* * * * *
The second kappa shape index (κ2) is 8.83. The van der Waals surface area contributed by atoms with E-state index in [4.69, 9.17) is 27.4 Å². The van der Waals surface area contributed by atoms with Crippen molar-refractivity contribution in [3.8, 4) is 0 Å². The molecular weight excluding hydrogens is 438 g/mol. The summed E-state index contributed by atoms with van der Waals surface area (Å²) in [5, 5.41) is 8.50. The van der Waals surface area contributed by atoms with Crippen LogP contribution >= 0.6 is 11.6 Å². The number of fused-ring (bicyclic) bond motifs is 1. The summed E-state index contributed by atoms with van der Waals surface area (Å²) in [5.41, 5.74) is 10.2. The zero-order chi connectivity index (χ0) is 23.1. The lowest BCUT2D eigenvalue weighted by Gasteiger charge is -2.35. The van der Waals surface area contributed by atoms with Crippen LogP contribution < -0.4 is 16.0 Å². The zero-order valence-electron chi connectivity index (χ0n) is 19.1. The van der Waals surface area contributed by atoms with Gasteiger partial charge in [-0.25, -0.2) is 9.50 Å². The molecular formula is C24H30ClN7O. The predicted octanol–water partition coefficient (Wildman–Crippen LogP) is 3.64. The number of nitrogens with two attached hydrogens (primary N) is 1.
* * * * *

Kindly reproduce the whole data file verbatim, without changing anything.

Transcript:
The second kappa shape index (κ2) is 8.83. The van der Waals surface area contributed by atoms with E-state index in [4.69, 9.17) is 27.4 Å². The van der Waals surface area contributed by atoms with Crippen molar-refractivity contribution in [3.8, 4) is 0 Å². The molecular weight excluding hydrogens is 438 g/mol. The summed E-state index contributed by atoms with van der Waals surface area (Å²) in [5, 5.41) is 8.50. The van der Waals surface area contributed by atoms with Crippen LogP contribution >= 0.6 is 11.6 Å². The number of fused-ring (bicyclic) bond motifs is 1. The summed E-state index contributed by atoms with van der Waals surface area (Å²) in [5.41, 5.74) is 10.2. The zero-order chi connectivity index (χ0) is 23.1. The lowest BCUT2D eigenvalue weighted by Gasteiger charge is -2.35. The van der Waals surface area contributed by atoms with Crippen LogP contribution < -0.4 is 16.0 Å². The zero-order valence-electron chi connectivity index (χ0n) is 19.1. The van der Waals surface area contributed by atoms with Gasteiger partial charge in [-0.25, -0.2) is 9.50 Å². The molecular formula is C24H30ClN7O. The predicted octanol–water partition coefficient (Wildman–Crippen LogP) is 3.64. The number of nitrogens with two attached hydrogens (primary N) is 1.